To describe the characteristics of emergency department (ED) visits for motor vehicle injuries in Utah using 2016 syndromic surveillance data.
Motor vehicle injury is the leading cause of death in injury category in the United States. In 2016, motor vehicle crashes were one of the main causes of death resulting from injury (8.8 per 100,000 population) in Utah. Motor vehicle crashes can lead to physical and economic consequences that impact the lives of individuals and their families. In addition, the treatment of injuries places an enormous burden on hospital Emergency Departments (EDs). Currently; there are no data sources other than syndromic data in the Utah Department of Health to monitor ED visits due to motor vehicle injuries in real time.
Utah participates in the National Syndromic Surveillance Program (NSSP) to which all hospitals in the state submit ED visit data via the Electronic Surveillance System for the Early Notification of Community-based Epidemics (ESSENCE). ESSENCE was used to analyze 2016 ED visit data. Total population data were obtained from Utah population estimates. Data from 2017 was not included due to major system changes at a major healthcare system that interrupted data feeds resulting in lower than expected data volume.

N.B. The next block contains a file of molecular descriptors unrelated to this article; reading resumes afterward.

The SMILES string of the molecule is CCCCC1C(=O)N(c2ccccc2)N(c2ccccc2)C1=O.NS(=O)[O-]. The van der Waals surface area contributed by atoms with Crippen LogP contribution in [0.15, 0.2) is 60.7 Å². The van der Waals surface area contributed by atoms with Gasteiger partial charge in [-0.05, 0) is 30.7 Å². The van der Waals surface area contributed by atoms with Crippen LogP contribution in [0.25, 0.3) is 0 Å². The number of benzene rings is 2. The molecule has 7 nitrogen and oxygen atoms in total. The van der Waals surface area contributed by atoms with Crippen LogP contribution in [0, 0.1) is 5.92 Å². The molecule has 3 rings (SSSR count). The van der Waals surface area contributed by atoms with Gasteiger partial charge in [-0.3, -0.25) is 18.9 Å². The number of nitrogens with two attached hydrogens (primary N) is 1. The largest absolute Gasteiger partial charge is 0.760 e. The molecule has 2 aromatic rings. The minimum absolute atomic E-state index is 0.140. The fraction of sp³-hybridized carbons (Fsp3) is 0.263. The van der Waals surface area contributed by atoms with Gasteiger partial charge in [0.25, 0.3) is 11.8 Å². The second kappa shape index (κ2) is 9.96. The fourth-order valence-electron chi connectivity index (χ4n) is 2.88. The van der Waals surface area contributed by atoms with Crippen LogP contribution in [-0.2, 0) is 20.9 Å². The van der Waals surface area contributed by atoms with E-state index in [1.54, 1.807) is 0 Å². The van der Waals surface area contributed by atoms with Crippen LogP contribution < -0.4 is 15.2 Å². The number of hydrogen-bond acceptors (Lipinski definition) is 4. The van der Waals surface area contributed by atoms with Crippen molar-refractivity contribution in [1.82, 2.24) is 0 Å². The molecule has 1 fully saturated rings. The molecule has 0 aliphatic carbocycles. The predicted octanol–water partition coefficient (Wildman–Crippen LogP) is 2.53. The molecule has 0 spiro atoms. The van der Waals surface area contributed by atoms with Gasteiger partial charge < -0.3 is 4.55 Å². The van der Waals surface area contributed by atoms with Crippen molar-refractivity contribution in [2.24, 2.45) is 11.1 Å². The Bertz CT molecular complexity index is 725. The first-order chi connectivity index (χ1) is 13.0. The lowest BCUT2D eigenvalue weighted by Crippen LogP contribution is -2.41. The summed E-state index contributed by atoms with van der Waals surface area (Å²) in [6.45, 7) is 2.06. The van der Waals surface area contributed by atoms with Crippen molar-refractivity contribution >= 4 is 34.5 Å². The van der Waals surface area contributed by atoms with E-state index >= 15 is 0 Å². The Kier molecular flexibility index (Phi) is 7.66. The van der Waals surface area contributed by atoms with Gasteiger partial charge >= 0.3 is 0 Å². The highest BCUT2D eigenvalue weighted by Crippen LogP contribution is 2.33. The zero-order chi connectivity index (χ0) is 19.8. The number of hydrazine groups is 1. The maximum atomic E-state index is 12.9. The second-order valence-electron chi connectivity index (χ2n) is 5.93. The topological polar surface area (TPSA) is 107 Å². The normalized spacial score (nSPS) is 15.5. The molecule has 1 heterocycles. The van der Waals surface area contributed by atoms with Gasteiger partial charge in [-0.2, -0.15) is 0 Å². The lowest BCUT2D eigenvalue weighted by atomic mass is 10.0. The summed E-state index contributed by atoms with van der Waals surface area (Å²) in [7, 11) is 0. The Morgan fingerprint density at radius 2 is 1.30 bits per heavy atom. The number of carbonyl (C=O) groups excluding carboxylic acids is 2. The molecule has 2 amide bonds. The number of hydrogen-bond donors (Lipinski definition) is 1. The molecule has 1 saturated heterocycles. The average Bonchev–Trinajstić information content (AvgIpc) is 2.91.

Motor vehicle injury is defined by existing subsyndrome definition in the Centers for Disease Control and Prevention ESSENCE system. All ED visit data were analyzed by querying key terms in the chief complaint field including any mention of: vehicle, wheeler, motorcycle, motor scooter, motor cycle, motor cross, truck, motorbike etc. Exclusion terms included any mention of: car dealership, hit head and car door. Ages were divided into seven groups for data distribution and comparison: 0–17, 18–24, 25–34, 35–44, 45–54, 55–64 and ≥ 65 years.
In 2016, a total of 28,472 ED visits (2% of total visits) were identified using the motor vehicle injury query. The ED visit rate for motor vehicle injuries was highest among persons aged 18–24 years (1,682 per 100,000 population). Rates continued to decline with increasing age after 18–24 years. The rate of females visiting the ED was higher than males (1,040 versus 826 per 100,000 population respectively; p < 0.01) (Figure 1). The majority of injuries (11722(52%)) were reported between 10:00 a.m. and 5:59 p.m. Injuries were highest August-September (5913(22%)).
Syndromic data is a robust source of data for analyzing ED visits due to motor vehicle injuries in real time, and providing information to injury prevention programs for targeting interventions. Our data suggest an increased risk of visiting an ED due to motor vehicle injuries by age group (18-24 year olds), sex (females), month (August-September), and time (10:00 a.m. to 5:59 p.m.). These results do not include visits with incomplete or incorrectly coded chief complaints or discharge codes, patients of motor vehicle injuries who do not present to the ED, or not classified as ‘emergency’ patient class.